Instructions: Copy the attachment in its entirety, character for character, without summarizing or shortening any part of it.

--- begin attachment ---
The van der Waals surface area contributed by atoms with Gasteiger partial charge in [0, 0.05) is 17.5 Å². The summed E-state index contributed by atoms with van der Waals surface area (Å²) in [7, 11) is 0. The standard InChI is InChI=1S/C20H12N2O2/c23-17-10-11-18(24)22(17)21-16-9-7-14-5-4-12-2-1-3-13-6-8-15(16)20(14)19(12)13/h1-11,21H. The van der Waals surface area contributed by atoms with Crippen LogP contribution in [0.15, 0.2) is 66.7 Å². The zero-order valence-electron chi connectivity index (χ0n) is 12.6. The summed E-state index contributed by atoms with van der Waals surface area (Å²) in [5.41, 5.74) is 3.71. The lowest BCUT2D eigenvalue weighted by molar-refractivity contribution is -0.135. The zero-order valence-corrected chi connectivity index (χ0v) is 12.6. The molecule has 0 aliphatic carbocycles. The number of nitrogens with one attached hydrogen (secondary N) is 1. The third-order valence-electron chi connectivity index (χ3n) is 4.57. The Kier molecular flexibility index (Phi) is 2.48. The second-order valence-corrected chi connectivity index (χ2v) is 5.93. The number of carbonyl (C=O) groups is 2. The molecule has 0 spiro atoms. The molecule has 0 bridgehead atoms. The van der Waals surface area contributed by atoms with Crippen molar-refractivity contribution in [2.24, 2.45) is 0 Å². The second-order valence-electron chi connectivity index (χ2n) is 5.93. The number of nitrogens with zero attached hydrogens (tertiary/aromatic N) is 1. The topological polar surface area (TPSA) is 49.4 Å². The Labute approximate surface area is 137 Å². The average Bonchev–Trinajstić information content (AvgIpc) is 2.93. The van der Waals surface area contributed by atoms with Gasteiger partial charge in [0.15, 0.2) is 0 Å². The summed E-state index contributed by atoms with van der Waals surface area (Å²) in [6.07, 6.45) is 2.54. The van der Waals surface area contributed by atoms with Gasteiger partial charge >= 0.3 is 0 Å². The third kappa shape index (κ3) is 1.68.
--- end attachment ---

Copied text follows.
The van der Waals surface area contributed by atoms with Gasteiger partial charge in [0, 0.05) is 17.5 Å². The summed E-state index contributed by atoms with van der Waals surface area (Å²) in [7, 11) is 0. The standard InChI is InChI=1S/C20H12N2O2/c23-17-10-11-18(24)22(17)21-16-9-7-14-5-4-12-2-1-3-13-6-8-15(16)20(14)19(12)13/h1-11,21H. The van der Waals surface area contributed by atoms with Crippen LogP contribution in [0.15, 0.2) is 66.7 Å². The zero-order valence-electron chi connectivity index (χ0n) is 12.6. The summed E-state index contributed by atoms with van der Waals surface area (Å²) in [5.41, 5.74) is 3.71. The lowest BCUT2D eigenvalue weighted by molar-refractivity contribution is -0.135. The zero-order valence-corrected chi connectivity index (χ0v) is 12.6. The molecule has 0 aliphatic carbocycles. The number of nitrogens with one attached hydrogen (secondary N) is 1. The third-order valence-electron chi connectivity index (χ3n) is 4.57. The Kier molecular flexibility index (Phi) is 2.48. The second-order valence-corrected chi connectivity index (χ2v) is 5.93. The number of carbonyl (C=O) groups is 2. The molecule has 0 spiro atoms. The molecule has 0 bridgehead atoms. The van der Waals surface area contributed by atoms with Crippen molar-refractivity contribution in [2.24, 2.45) is 0 Å². The second-order valence-electron chi connectivity index (χ2n) is 5.93. The number of nitrogens with zero attached hydrogens (tertiary/aromatic N) is 1. The topological polar surface area (TPSA) is 49.4 Å². The Labute approximate surface area is 137 Å². The average Bonchev–Trinajstić information content (AvgIpc) is 2.93. The van der Waals surface area contributed by atoms with Gasteiger partial charge in [0.15, 0.2) is 0 Å². The summed E-state index contributed by atoms with van der Waals surface area (Å²) in [6.07, 6.45) is 2.54. The van der Waals surface area contributed by atoms with Gasteiger partial charge >= 0.3 is 0 Å². The third kappa shape index (κ3) is 1.68.